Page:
At each meeting with the brothers, I waited patiently for Donald to break out his “Annie voice”. In a high-pitched tone he would say, “Oh, Sonny!” mimicking my great-grandmother Annie Hill Regan’s chastising her son for some transgression or another. I simply loved how Donald scrunched up his nose and exclaimed this phrase with a twinkle in his eye. This meant the world to me, and I think Donald got a kick out of it as well.
Donald helped fill in the gaps in our family history left by my grandpa’s early passing. My mom and I were a captive audience as Donald and Gerald reminisced about old times. As Donald helped me get to know my grandpa through his memories, he gave me a special glimpse into his own life. The Donald who was a protective older brother to Kathryn, a boy earning a little extra money sweeping out the furnace at McDermott’s in Clontarf with his brother Gerald, and Julia’s youngest son. We were lucky that Donald was so generous with his memories, his time, and his friendship. Rest in peace, Donald.
*I am sure I met Donald in the 1980s at a Regan Family picnic, but I didn’t get to know him until Spring of 2004 when my mom and I first visited Clontarf together.
Donald W. Regan
September 14, 1917 – September 13, 2013
Donald W. Regan, 95 of Benson died Friday, September 13, 2013 at Meadow Lane Nursing Home in Benson. Mass of Christian burial will be 10:30 a.m. Saturday, October 5, 2013 at St. Bridget’s Catholic Church in DeGraff. Burial will be in the church cemetery. Visitation will be held from 4:00 to 7:00 p.m. Friday at the church with a rosary at 4:30 p.m. Visitation will continue on Saturday for one hour prior to the service. Funeral arrangements are with the Harvey Anderson Funeral Home in Willmar.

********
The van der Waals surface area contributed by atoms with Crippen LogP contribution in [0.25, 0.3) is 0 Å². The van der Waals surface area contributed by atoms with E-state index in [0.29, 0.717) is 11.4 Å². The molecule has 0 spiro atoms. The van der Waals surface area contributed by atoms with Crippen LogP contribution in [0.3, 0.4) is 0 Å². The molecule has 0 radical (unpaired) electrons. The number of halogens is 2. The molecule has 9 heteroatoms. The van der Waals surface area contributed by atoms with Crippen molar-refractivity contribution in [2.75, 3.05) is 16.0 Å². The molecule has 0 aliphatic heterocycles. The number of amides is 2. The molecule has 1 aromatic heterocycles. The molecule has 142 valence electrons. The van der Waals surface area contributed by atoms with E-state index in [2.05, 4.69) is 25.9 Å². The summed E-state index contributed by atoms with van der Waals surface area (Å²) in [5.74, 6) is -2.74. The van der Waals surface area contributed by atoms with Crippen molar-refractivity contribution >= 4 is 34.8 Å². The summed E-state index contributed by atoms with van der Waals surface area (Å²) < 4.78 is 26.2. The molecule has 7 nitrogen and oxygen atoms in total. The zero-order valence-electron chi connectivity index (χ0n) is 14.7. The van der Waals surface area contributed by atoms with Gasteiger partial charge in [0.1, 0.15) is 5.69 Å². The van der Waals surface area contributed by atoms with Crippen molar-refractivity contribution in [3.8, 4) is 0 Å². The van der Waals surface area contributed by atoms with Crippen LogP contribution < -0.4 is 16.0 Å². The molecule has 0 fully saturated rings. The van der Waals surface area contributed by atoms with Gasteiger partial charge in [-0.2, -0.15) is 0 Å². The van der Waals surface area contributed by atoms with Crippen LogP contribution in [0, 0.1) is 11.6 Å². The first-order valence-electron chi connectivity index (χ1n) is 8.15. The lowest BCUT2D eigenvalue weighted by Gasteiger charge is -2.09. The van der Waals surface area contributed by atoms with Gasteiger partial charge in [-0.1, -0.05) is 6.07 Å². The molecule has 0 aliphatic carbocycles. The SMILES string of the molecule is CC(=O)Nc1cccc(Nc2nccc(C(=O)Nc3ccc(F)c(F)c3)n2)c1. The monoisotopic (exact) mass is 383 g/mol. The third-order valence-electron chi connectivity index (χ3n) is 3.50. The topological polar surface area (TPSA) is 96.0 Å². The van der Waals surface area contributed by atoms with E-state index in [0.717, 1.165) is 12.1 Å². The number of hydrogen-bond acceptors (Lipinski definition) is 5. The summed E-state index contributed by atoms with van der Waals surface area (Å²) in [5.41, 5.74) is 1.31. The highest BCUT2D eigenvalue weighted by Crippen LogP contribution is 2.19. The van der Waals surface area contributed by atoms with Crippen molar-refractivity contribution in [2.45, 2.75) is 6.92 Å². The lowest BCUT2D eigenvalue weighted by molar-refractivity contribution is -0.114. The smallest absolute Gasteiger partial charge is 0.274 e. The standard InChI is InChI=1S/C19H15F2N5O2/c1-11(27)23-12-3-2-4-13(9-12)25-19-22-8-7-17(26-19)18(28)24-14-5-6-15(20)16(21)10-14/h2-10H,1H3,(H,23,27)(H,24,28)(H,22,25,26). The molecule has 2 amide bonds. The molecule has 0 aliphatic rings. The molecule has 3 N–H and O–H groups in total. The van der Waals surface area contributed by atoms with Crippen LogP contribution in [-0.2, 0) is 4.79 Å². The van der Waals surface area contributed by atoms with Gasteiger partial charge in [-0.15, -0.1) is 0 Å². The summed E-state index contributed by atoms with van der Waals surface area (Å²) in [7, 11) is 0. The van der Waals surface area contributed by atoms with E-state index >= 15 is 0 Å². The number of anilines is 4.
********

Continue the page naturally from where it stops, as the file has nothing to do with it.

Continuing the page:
Donald William Regan was born on September 14, 1917 in Clontarf, the son of Patrick and Julia (Duggan) Regan. He attended Clontarf Elementary and Benson High School, graduating in 1936. After his schooling he entered the U.S. Navy where he served his country during WWII. On December 27, 1945, Don was united in marriage to Margaret Helen Coy at the Catholic Church of Visitation in Danvers. They made their home in DeGraff where Don managed the DeGraff Lumber Company. They were able to share in 57 years of marriage before Margaret’s death on July 27,2002. Don enjoyed traveling, dancing, watching sports, especially Notre Dame football, Vikings and Twins. He was the Commander of the Hughes-McCormack Post of the American Legion until his death, was a member of Knights of Columbus and had served on the school board, city council and was mayor of DeGraff.
Donald W. Regan died Friday, September 13, 2013 at Meadow Lane Nursing Home in Benson at the age of 95. He is survived by his children, William Regan of Benson, Julia (Everett) Richardson of Surprise, AZ, Dr.Timothy (Michelle) Regan of Santa Rosa, CA, Patrick Regan of Mpls, Duggan (Cindy) Regan of DeGraff and Daniel Regan of Blaine; 7 grandchildren; 3 step-grandchildren and 6 step-great-grandchildren. Don was preceded in death by his wife, Margaret; son, Bruce; siblings, Clarence, Howard, Catherine, Agnes and Marjorie.
I think we have all enjoyed Maureen’s stories on the blog over the past several months. Her memories of growing up in Miltown, County Kerry in the 1930s and 1940s speak to an Ireland still remembered by many, but which – for good and bad – has all but disappeared. Click here, here, here, here, here, and here to read Maureen’s stories. Based on her delightful stories and insightful recollections, I knew I had to learn more about Maureen.